No matter how confident we are, it takes courage to walk into a room of strangers. The next time you do it, stand up tall, walk in with a smile, move around, and leave your cell phone in the car. It's scary, but I promise you'll have a much quicker and easier time connecting with others. And isn't that the reason you came in the first place?
Thursday, February 13, 2014
As an adult, we have to continually remind ourselves of this life lesson....whenever we dismiss a kind gesture from someone whom we really don't want as a friend or a date, or from someone who we feel can't benefit us in some way. Whether it's not returning a smile, text, email or a phone call, or whether it's not responding to their invitation, not expressing thanks for a gift or favor, we are acting like a self-centered first grader.
The next time someone shows you kindness, show your appreciation and gratefulness. It not only will help them feel good about themselves, but you will feel better about yourself, as it always feels good when we act honorably rather than selfishly.
Tuesday, January 7, 2014
|Photo from Mashable.com|
Fortunately, the Internet has solved many of those problems. YouTube is no respecter of persons...anyone can go viral. If you've created a product, whatever it is, you can set up a virtual store on your website, and anyone in the world can visit your store. No overhead, no utilities, no rent. You may not set the world on fire with what you have to offer, but you have many more opportunities to be successful than you did ten years ago.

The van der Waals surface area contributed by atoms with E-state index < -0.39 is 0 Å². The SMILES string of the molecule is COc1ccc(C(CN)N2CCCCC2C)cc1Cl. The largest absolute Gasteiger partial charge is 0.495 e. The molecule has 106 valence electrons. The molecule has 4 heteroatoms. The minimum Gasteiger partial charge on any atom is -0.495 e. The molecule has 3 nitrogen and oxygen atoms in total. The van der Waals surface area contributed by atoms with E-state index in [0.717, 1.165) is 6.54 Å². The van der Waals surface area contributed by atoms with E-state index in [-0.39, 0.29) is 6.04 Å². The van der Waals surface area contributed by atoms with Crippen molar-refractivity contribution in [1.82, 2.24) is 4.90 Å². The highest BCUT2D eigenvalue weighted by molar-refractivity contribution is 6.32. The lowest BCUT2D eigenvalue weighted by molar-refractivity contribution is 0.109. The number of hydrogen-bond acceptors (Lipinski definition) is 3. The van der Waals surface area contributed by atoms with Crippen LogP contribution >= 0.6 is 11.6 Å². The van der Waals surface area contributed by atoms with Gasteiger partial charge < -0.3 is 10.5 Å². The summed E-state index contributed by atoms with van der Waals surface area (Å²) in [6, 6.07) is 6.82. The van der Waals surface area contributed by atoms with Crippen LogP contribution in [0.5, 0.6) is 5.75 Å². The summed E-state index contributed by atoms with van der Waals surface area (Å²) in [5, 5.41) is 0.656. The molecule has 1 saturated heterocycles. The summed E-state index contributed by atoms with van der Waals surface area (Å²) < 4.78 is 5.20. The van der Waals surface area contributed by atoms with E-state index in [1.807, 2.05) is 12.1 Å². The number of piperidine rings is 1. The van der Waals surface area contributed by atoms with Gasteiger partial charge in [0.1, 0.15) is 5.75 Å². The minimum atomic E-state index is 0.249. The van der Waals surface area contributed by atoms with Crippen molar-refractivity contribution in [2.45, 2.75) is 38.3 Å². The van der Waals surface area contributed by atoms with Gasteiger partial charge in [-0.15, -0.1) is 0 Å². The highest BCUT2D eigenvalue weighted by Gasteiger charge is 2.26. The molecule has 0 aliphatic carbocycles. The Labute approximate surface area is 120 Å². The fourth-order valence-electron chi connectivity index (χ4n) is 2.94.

Consider Elizabeth Hasselbeck, the young woman who auditioned through the Internet to be a contestant on "Survivor", the popular reality television show. As a result, she was accepted as a contestant on the 2001 series with a viewing audience of over 29 million. Although Elizabeth didn't win the contest, she has laughed her way to the bank ever since that television stint. "Survivor" catapulted her to fame, and as a result, landed her as a host on "The View", and she currently is a co-host on "Fox and Friends". Elizabeth's net worth is $12 million. And it all started from filling out an application on the Internet.
Just as the Internet has solved many of our obstacles, it's also taken away our excuses. If the Internet has removed so many obstacles to our realization of greatness, then why are we not all being discovered for our talents? Probably because we're not putting ourselves out there.
Tuesday, July 23, 2013
|Photo from AmusingTime.com|
When we are telling someone a story or revealing something about ourselves, what we want most is to be heard. And this means focused eye contact, reactive facial expressions, questions, and two listening ears. It does not mean a voice chiming in to tell you about themselves while you are telling your story.
Starting a comparisation is tempting because:
1. We are anxious to create a common bond with the other person; to show them that we have something in common with them. We can create the strongest bond, however, by listening and valuing what the other person is saying. There will be time later to share our own stories.
2. We are trying to prove to the other person that we have value. For instance, rather than being genuinely happy and interested that the other person has gone on a fabulous vacation or their daughter is going off to college, we feel a need to show them that our life is going just as well as theirs if not better. Feeling the need to boast of one's achievements, however, is not going to make someone value us. They will, however, value the person who listens intently to them.
The next time you start a conversation, remember the root word is "converse" and not "compare". I promise it will be a much more enjoyable encounter for both of you.
Thursday, January 3, 2013
|Photo from ilovedogs.com|